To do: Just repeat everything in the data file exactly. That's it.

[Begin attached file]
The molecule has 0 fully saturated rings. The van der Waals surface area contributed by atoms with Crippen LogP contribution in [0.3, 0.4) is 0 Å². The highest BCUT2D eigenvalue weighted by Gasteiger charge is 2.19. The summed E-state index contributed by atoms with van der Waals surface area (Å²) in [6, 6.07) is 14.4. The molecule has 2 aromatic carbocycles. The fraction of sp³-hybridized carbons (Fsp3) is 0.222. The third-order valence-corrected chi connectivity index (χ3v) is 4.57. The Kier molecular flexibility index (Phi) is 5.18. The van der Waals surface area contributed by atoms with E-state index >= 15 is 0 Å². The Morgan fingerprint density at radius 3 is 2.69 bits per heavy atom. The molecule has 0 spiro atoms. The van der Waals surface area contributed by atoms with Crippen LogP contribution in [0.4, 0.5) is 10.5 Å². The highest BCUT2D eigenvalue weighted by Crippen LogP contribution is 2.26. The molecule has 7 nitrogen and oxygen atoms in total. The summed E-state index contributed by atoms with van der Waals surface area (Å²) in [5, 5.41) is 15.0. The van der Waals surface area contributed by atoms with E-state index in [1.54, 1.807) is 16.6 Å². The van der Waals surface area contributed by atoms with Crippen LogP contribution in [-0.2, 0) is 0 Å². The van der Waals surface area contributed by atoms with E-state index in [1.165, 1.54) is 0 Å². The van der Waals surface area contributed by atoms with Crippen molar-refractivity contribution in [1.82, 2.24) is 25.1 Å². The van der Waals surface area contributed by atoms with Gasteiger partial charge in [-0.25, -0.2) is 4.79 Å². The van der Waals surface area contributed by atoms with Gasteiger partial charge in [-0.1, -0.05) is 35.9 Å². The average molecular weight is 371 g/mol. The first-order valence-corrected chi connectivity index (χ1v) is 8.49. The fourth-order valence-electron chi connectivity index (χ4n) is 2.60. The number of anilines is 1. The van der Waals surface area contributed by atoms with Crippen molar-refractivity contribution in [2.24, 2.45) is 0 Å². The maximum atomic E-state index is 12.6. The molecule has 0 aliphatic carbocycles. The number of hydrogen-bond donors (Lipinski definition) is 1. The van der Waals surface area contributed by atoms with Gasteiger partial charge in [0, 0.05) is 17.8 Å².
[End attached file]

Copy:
The molecule has 0 fully saturated rings. The van der Waals surface area contributed by atoms with Crippen LogP contribution in [0.3, 0.4) is 0 Å². The highest BCUT2D eigenvalue weighted by Gasteiger charge is 2.19. The summed E-state index contributed by atoms with van der Waals surface area (Å²) in [6, 6.07) is 14.4. The molecule has 2 aromatic carbocycles. The fraction of sp³-hybridized carbons (Fsp3) is 0.222. The third-order valence-corrected chi connectivity index (χ3v) is 4.57. The Kier molecular flexibility index (Phi) is 5.18. The van der Waals surface area contributed by atoms with E-state index >= 15 is 0 Å². The Morgan fingerprint density at radius 3 is 2.69 bits per heavy atom. The molecule has 0 spiro atoms. The van der Waals surface area contributed by atoms with Crippen LogP contribution in [0.4, 0.5) is 10.5 Å². The highest BCUT2D eigenvalue weighted by Crippen LogP contribution is 2.26. The molecule has 7 nitrogen and oxygen atoms in total. The summed E-state index contributed by atoms with van der Waals surface area (Å²) in [5, 5.41) is 15.0. The van der Waals surface area contributed by atoms with E-state index in [1.54, 1.807) is 16.6 Å². The van der Waals surface area contributed by atoms with Crippen LogP contribution in [-0.2, 0) is 0 Å². The van der Waals surface area contributed by atoms with E-state index in [1.165, 1.54) is 0 Å². The van der Waals surface area contributed by atoms with Crippen molar-refractivity contribution in [1.82, 2.24) is 25.1 Å². The van der Waals surface area contributed by atoms with Gasteiger partial charge in [-0.25, -0.2) is 4.79 Å². The van der Waals surface area contributed by atoms with Gasteiger partial charge in [-0.1, -0.05) is 35.9 Å². The average molecular weight is 371 g/mol. The first-order valence-corrected chi connectivity index (χ1v) is 8.49. The fourth-order valence-electron chi connectivity index (χ4n) is 2.60. The number of anilines is 1. The van der Waals surface area contributed by atoms with Crippen molar-refractivity contribution in [2.24, 2.45) is 0 Å². The maximum atomic E-state index is 12.6. The molecule has 0 aliphatic carbocycles. The number of hydrogen-bond donors (Lipinski definition) is 1. The van der Waals surface area contributed by atoms with Gasteiger partial charge in [0, 0.05) is 17.8 Å².